No, but it can reduce the risks to the point where some choose not to use a helmet.

“…completely IGNORING the part that rider skill/balance and just plain luck play in how accidents happen.”
“Our message is about developing the relationship with the horse, and the savvy level of the rider”. (Taken from the letter Cathy posted, from the Parelli’s.) Cathy, do you actually read what you post and write? The Parelli’s DO address rider skill and balance, and if you had any knowledge of their program, you would realize that they are ALL about the rider’s skill and balance. This isn’t a horse-training program so much as a people-training program. It is about developing both horse and rider, through proper horsemanship skills.

This isn’t about the Parelli’s advertising that people should not wear helmets. I will try to dig up an old email they sent out in their Savvy Newsletter that accurately portrays this. The Parelli’s do advocate for helmet use, but they also advocate for free will – it is up to you to weigh out the risks and decide whether or not to wear a helmet. PNH is a method that has been around for eons but that has been marketed by the Parelli’s and developed so the average person can develop a strong partnership with their horse and limit the risks we take with our horses.

Sometimes what people say just boggles my mind. If you don’t like a particular method, fine. But take the time to realize that you might not know all about that method, that you just might not fully understand it and how it works. Cathy, your ignorance of PNH is just as appalling as your closed mind – why would you comment on a method you obviously know so little about??! Furthermore, if you have all these qualms and questions, ask them of the professionals within the method itself!!! Simple? Makes sense to me – that way you find out the real answers rather than surmising what they could be saying based on your own faulty interpretation.

I recently emailed the Savvy Team concerning helmets and will post their response shortly.

Lastly, the following comment from FHOTD (in response to other comments posted there), by "Bianca", I found hit it spot on:

Okay, I have got to speak up because this is just ridiculous for intelligent people like you all to be judging a program you obviously are not informed about. We’re grown-ups right? Let’s be reasonable and rational. Please hear me through. I have to first say that I believe in safety first and I wear a helmet most of the time.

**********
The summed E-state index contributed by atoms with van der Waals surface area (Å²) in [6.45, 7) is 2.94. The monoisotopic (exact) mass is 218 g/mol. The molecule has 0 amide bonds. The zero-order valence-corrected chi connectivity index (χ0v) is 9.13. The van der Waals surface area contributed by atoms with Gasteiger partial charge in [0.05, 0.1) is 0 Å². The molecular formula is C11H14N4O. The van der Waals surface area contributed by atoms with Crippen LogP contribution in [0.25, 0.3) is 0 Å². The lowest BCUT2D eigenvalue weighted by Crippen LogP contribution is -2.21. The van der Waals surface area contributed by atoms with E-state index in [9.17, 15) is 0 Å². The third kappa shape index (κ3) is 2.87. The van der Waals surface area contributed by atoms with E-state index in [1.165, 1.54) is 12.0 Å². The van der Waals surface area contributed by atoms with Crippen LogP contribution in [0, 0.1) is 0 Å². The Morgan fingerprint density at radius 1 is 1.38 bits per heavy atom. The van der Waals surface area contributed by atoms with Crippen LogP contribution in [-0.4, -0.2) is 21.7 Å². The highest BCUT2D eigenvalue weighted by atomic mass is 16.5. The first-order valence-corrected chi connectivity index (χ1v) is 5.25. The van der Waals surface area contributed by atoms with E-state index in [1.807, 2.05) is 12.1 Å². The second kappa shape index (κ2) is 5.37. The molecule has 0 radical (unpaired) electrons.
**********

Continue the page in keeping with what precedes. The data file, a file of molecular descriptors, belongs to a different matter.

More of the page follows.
First things first, Caton Parelli (Pat Parelli’s son) did NOT get “kicked in the head” by a horse!! He was born with hydrocephaly and had a stroke very young. Please check your information before you go using it as evidence against something. If you want to check on this yourself, see Pat’s autobiography “Raise Your Hand if You Love Horses” for the full story about Caton (and you can always get it from the library). And for the record, Caton Parelli is now showing in cutting, riding bridleless and bareback and doing extremely well. All this when doctors said he would never walk or talk. Now if that isn’t determination on the part of a father and son, I don’t know what is. Pat Parelli is an amazing father and has helped Caton go above and beyond all odds.

Okay, I feel that you may have mistook the point of the email. If you go back and read the email from the Parelli’s you will see that when they refer to “behavior” they are referring to both the behavior of the horse and person, with the emphasis on the person. In your argument against the first paragraph you state several situations in which it was the mistake of the person where they got into an accident (i.e., not tightening the girth, dismounting incorrectly). The email states “developing the relationship with the horse, and the savvy level of the rider”. The Parelli’s entire first level focuses on safety and teaching the person savvy (savvy = know-how) in understanding and handling their horse and what to do in “uh oh!” moments. They teach “flight checks” so we know whether the horse is safe to get on and they teach how to be constantly cognizant of the horse’s state of mind the entire time we are with them (whether riding or playing on the ground). We practice, practice, and practice getting off in an emergency!

The comment you made that the Parelli’s completely ignore balance is said out of misunderstanding of the program. If I may, I would like to take this opportunity to educate you a little. Linda Parelli has come up with amazing and wonderful concepts of fluidity with horses: striving to physically become “one with the horse”. She goes through the biomechanics of the horse and the rider and what happens in the horse’s body when you are sitting a certain way. This is taught through simulations, explanations, and experiments. When I first started riding years ago I had a natural, balanced seat. Then, to my demise, I took jumping lessons (now I’m not bashing jumping, just the way I was taught) from an instructor that taught me to sit on my croch and bow in my lower back. This brought on a lot of back pain and I felt VERY insecure; like a top just barely balancing on the saddle (which is what happens with you sit even the tiniest bit forwards). Because of the pain this brought on, I thought I couldn’t ride anymore because that was the “proper” way to sit. Now that I’ve learned from Linda Parelli’s concepts and practiced them with simulations before getting on a horse and practiced them on the horse, my natural seat is back and I have security and balance again! And best of all, I do not have any pain when riding!! I can ride bareback and sit a trot easily because I am in tune with the horse’s movement.